The weather changed abruptly, anticipating snow. Tired after the last night, they locked all the entrances to the house and went to bed. Thinking of the deserted town and the rumours, Babb couldn’t sleep. For some time, the serenity of the night attracted peace and Babb also fell asleep. Soon Babb slumbered as he leaned on a cushion with a Kangri in his left hand placed between his thighs and a quilt covering his legs. His slumber was interrupted with a sound. Babb was in the front room of the upper story. He fluffed up the quilt, let go of the Kangri, and went straight to a window to check if he could see anybody below. Hiding carefully behind the curtains, he found in the soft of light of the snow a group of men, loaded with ammunition. They were furiously kicking at the main door, then windows, moving to other sides of the house, coming back to the main entrance, and repeating it. Babb’s heartbeat increased and he ran silently to awake Dadu.
Brushing Dadu’s shoulders, he muttered his name, “Anwara, Anwara.” Babb importuned Dadu to stay silent. Together they moved carefully to the ground floor, where they found other frightened members in the lobby. They cautiously opened the door to Ammi’s room, where they found her in the lap of Moji shaking in fear. In their hearts, they were praying to God to save their family. They thought it best not to open the door. They feared I might wake up and make noises, so they made sure I sleep. They made the gunmen believe that the house was empty and the idea worked. After a while, the gunmen stopped banging on the doors and the windows. All the family members sat in Ammi’s room until the faint light of day trickled in. As the morning unfolded, Dadu accompanied Babb outside to see if there were any traces of danger. The white snow wiped out the edge of their fear.
“It’s not safe to stay here. What if they had broken the glass, unlocked the door and found us! They surely would’ve beaten us or even killed us.” Maam Jan spoke while sipping Nun Chai, followed by Uncle who said, “Yes, we should also move to another town. Snow wouldn’t be our saviour.”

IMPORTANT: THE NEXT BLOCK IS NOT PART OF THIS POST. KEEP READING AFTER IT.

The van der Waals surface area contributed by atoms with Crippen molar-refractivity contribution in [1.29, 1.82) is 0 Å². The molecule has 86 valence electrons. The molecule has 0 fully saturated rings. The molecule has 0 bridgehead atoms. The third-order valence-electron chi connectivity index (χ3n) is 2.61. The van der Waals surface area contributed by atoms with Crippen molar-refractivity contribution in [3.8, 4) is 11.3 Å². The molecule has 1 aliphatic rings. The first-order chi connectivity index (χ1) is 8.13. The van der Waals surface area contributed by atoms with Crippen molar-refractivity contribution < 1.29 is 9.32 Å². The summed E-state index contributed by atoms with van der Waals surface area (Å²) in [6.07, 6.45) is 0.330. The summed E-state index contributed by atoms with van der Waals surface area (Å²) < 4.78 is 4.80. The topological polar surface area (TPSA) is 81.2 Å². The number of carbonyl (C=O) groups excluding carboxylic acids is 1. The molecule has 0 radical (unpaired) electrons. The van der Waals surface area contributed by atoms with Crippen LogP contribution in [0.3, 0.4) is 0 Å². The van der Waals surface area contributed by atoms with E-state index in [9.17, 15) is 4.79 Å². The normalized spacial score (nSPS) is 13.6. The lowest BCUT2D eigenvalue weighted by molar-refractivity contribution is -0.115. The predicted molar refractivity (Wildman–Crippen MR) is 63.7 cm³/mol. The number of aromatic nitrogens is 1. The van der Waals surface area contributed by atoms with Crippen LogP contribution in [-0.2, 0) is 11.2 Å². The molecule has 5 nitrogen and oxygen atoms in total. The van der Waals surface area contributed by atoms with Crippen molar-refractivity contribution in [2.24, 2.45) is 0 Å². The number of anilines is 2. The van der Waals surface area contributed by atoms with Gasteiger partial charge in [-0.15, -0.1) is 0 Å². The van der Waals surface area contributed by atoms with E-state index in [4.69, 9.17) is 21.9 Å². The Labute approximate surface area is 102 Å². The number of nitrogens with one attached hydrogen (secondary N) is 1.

“Khudayan kor sahal [Allah was merciful]! Take tea first. We’ll think about it later. It would be difficult to travel in the snow,” said Dadu.
Dadu and Babb should’ve locked the outer gate when they went to check outside. The soldiers were back for the second time in the town. This time they came in a large number and with a big bulletproof vehicle and a jeep, with chains on wheels to avoid slipping on the snow. They stopped at the big chinar tree, dropped more soldiers who followed those who were already present in the town. Within no time, the soldiers cordoned our house, located on the left side of the main road. It appeared as if they had information the assailants were staying in our house; they were ready for an encounter at any moment. Some of them directly found a way to the kitchen, where all of my family members had tea. Moji and Boba stayed with Ammi in her room and served her breakfast.
Prowling in their long white snow-boots, the soldiers entered with guns. They kicked the samovar and the tea spilled all over the place. They pointed their guns at Maam Jan, Uncle, and Chota Maam. With angry faces and an unpredictable tone, they questioned each one of them; some even wanted to beat them, but they didn’t, maybe the snivelling women stopped them. They asked where the insurgents were. They behaved as if they were sure that they had found the men who attacked them. They took Uncle and Chota Maam as shields and searched every room and corner of the house. They scattered and dismantled heaps of possessions – clothes, edibles, coverlets, and the like – everywhere. They did not even spare Ammi’s room.
After they finished searching and didn’t find any insurgents in the house, they accused my family of having a secret hide-out and made them dig into and break the inner brick-wall of Baan-Kuth. When they found nothing in the storeroom, they grabbed Uncle and Chota Maam, beat them while dragging them to the jeep, and left the town. The women started crying, as they tried to follow the soldiers’ jeep to the camp, but they were stopped by Maam Jan and Abu Ji, who brought them back home.